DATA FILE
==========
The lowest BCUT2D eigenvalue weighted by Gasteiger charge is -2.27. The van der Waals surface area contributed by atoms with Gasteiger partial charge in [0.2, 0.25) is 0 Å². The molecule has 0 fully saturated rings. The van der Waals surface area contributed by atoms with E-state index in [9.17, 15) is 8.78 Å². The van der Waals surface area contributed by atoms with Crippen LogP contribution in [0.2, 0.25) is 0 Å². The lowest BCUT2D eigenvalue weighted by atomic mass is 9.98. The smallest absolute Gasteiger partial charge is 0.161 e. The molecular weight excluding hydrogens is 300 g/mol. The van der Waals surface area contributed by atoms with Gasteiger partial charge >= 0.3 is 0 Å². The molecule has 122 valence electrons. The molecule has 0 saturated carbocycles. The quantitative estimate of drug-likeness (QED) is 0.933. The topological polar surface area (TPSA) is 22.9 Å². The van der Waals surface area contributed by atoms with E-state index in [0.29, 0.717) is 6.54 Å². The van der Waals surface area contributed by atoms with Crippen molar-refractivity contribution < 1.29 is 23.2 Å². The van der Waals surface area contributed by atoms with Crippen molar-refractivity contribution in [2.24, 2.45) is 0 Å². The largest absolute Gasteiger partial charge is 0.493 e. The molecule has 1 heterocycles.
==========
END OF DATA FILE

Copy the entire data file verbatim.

The lowest BCUT2D eigenvalue weighted by Gasteiger charge is -2.27. The van der Waals surface area contributed by atoms with Gasteiger partial charge in [0.2, 0.25) is 0 Å². The molecule has 0 fully saturated rings. The van der Waals surface area contributed by atoms with E-state index in [9.17, 15) is 8.78 Å². The van der Waals surface area contributed by atoms with Crippen LogP contribution in [0.2, 0.25) is 0 Å². The lowest BCUT2D eigenvalue weighted by atomic mass is 9.98. The smallest absolute Gasteiger partial charge is 0.161 e. The molecular weight excluding hydrogens is 300 g/mol. The van der Waals surface area contributed by atoms with Gasteiger partial charge >= 0.3 is 0 Å². The molecule has 122 valence electrons. The molecule has 0 saturated carbocycles. The quantitative estimate of drug-likeness (QED) is 0.933. The topological polar surface area (TPSA) is 22.9 Å². The van der Waals surface area contributed by atoms with E-state index in [0.29, 0.717) is 6.54 Å². The van der Waals surface area contributed by atoms with Crippen molar-refractivity contribution < 1.29 is 23.2 Å². The van der Waals surface area contributed by atoms with Crippen molar-refractivity contribution in [2.24, 2.45) is 0 Å². The largest absolute Gasteiger partial charge is 0.493 e. The molecule has 1 heterocycles.